What can you do in your role to help people of color in tech achieve their career goals?

It may seem like a daunting ask, but at Button's last People of Color in Tech event (POCIT for short) on Jan 16th, we challenged a group of 40 people from the tech industry to dive deep and form some actionable strategies on this theme.

Here at Button, we have a quarterly company ritual called Retros, short for Retrospectives. In a Retro, we begin by splitting into small groups, each of which is led by a moderator. We spend the first few minutes independently brainstorming wins, areas for improvement, and ideas on post-its. Then, we share each post-it one at a time, grouping them into themes as we go. Finally, each group chooses a few key takeaways and reconvenes to share its learnings with the whole company.

At the latest POCIT event, we followed an abbreviated version of Button's Retro format and divided our guests into small, intimate groups to run through a guided discussion on the theme.

Breakout groups in progress

Armed with paper, pens, and insight, our groups came back with the following ideas to help people of color succeed in tech:

  1. Involve Leadership: Leadership is often willing to help, but may not know the best way to do so. Involving them in the conversation is a great place to start, but assigning them specific tasks is even better.
  2. Provide Training: Set up periodic training sessions on diversity & inclusion best practices for all levels, from individual contributor to executive.
  3. Connect with Affinity Groups: Job board postings are a great way to reach out, but face-to-face interactions at meetups, events, and conferences are even more impactful.
  4. Create Safe Spaces: Creating a safe environment to discuss difficult topics is key to surfacing and addressing them.
  5. Be an Ally: Advocating for all marginalized groups, not just the ones you identify with, is a force-multiplier for positive change.

Across the groups, we saw the first theme crop up over and over again: change starts from the top. But while it's easy to say that leadership must be involved, what does that look like in practice? At Button, we're lucky to have a leadership team that cares deeply about promoting diversity and inclusion, or D&I. Many of them served as moderators for this event, and something we learned from their participation is that even if a leader wants to be an ally, they may not know how.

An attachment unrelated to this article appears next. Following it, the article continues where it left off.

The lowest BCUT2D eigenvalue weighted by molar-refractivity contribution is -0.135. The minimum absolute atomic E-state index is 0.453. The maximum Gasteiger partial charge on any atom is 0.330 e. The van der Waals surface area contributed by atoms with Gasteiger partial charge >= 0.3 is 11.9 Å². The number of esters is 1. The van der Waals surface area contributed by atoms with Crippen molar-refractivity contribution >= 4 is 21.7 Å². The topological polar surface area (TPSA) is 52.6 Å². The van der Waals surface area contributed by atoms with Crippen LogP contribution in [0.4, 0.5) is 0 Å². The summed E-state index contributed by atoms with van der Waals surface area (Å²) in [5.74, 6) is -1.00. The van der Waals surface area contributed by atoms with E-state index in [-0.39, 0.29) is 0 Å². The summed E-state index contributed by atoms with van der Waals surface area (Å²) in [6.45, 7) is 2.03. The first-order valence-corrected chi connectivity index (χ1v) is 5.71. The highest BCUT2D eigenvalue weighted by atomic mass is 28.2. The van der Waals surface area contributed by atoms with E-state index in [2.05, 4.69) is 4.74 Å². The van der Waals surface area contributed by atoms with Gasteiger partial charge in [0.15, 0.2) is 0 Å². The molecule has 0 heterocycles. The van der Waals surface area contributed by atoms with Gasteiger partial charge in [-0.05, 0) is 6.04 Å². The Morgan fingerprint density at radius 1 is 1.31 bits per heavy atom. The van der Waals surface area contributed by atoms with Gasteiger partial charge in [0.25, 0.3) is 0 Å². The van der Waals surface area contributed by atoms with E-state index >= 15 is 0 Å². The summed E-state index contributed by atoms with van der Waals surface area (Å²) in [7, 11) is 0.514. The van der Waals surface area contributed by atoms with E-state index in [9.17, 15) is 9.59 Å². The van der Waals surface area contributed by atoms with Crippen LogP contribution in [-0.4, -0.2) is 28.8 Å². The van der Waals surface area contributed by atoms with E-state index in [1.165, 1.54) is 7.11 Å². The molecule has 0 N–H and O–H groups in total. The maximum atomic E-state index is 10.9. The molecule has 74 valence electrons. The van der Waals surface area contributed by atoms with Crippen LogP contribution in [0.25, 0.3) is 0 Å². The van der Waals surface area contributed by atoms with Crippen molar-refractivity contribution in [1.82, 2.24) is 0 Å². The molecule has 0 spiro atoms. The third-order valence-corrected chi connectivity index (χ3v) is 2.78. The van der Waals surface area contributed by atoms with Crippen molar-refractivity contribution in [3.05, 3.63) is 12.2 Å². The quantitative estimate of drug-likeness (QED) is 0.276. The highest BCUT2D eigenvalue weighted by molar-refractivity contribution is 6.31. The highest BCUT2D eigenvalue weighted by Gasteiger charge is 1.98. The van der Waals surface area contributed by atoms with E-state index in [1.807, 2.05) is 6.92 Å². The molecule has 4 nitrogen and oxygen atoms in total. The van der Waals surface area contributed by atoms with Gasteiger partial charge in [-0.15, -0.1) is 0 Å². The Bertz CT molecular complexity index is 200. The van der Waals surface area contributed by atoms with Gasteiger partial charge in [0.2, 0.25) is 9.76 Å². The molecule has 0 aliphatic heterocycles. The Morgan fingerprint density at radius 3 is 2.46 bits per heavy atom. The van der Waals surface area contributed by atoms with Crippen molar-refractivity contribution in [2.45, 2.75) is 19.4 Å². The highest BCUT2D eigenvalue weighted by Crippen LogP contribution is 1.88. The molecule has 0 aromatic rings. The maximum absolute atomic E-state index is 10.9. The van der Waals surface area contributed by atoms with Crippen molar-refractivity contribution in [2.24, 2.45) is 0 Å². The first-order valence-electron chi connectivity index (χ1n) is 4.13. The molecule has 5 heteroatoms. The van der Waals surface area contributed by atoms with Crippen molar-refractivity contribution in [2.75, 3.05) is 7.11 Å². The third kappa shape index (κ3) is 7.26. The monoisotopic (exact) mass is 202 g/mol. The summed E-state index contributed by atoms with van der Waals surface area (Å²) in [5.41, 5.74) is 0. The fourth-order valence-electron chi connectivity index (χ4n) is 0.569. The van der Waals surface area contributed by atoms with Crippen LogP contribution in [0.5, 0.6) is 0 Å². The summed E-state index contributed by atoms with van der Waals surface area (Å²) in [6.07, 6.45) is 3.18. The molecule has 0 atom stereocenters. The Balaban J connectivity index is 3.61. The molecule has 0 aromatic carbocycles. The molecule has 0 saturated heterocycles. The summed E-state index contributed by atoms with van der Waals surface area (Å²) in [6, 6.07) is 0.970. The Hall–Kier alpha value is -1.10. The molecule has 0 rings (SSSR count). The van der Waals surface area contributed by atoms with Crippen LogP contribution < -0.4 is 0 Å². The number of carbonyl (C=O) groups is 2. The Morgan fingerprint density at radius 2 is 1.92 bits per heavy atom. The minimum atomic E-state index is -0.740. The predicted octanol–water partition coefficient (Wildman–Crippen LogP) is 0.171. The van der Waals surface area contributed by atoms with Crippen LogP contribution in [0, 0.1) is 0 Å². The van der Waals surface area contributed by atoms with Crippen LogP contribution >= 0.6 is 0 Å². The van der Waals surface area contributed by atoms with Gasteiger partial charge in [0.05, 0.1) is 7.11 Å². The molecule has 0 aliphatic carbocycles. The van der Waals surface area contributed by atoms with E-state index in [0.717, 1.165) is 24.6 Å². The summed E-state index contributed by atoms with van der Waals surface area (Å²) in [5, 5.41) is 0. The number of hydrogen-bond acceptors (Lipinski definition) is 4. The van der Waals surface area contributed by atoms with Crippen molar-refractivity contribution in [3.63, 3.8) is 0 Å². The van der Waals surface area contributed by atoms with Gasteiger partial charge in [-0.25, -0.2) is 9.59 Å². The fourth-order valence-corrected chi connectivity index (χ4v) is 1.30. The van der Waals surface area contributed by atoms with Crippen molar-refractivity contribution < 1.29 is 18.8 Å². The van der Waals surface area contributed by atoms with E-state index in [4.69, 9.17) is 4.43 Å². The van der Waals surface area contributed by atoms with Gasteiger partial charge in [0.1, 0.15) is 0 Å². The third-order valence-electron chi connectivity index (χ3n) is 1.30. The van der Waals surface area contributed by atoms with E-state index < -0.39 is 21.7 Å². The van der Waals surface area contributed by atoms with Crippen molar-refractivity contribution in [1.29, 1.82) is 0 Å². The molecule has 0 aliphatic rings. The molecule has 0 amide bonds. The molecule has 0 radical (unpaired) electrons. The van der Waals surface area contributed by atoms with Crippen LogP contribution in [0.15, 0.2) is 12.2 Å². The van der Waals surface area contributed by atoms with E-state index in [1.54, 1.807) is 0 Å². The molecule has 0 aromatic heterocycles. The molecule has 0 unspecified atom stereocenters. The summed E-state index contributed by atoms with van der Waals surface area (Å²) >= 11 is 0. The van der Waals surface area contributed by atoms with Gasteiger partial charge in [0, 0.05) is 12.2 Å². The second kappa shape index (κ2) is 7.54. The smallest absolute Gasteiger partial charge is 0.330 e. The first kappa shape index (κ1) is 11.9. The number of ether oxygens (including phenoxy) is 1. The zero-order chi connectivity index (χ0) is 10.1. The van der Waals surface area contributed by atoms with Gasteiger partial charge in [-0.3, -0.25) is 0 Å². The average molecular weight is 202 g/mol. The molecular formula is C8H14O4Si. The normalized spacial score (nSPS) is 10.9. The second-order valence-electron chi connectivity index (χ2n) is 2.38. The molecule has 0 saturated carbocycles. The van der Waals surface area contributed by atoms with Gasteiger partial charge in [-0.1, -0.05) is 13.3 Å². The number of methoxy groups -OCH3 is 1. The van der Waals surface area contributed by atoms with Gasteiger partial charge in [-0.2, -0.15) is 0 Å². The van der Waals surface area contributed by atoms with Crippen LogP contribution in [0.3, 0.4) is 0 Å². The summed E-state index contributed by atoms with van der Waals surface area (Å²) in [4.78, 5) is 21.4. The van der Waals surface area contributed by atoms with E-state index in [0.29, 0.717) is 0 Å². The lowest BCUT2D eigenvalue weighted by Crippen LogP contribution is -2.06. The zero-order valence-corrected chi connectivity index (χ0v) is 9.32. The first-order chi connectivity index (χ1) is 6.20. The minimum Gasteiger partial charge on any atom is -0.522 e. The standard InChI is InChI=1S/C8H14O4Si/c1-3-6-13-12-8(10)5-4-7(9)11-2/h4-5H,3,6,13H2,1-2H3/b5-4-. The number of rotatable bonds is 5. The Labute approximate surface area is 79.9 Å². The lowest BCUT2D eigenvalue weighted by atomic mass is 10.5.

Button Founder/CEO Mike Jaconi & Co-founder Sid Dabral close the night's event

That's where we, as individuals interested in D&I, come in. If your company doesn't have a D&I Committee, that's a great place to start. Ask your leadership team to join you in forming one! At Button, our biweekly D&I Committee meeting has fostered a safe space to discuss what we're doing well and where we can improve. It's also served as a place to generate and execute on ideas for how we can contribute to the wider D&I community, including this very event. No matter who you are or what your title is, each one of us has the opportunity to create positive change in our industry.

We were truly inspired by the openness, enthusiasm, and thoughtfulness each participant brought to the table. The discussions were frank and honest, but also highly solution-oriented. Personally, I left feeling both rejuvenated and motivated to take action.

I'd like to extend our thanks to everyone who helped make this event a success, including our incredible photographer, Delaine Dacko, our moderators, and everyone who came to share their ideas and experiences.

If you're interested in becoming apart of the Button team, check out the various roles we currently have open! And if you'd like to hear about future events related to diversity at Button, please join our mailing list. We'd love to see you there.

This piece was co-written by Button's Brian Kustera.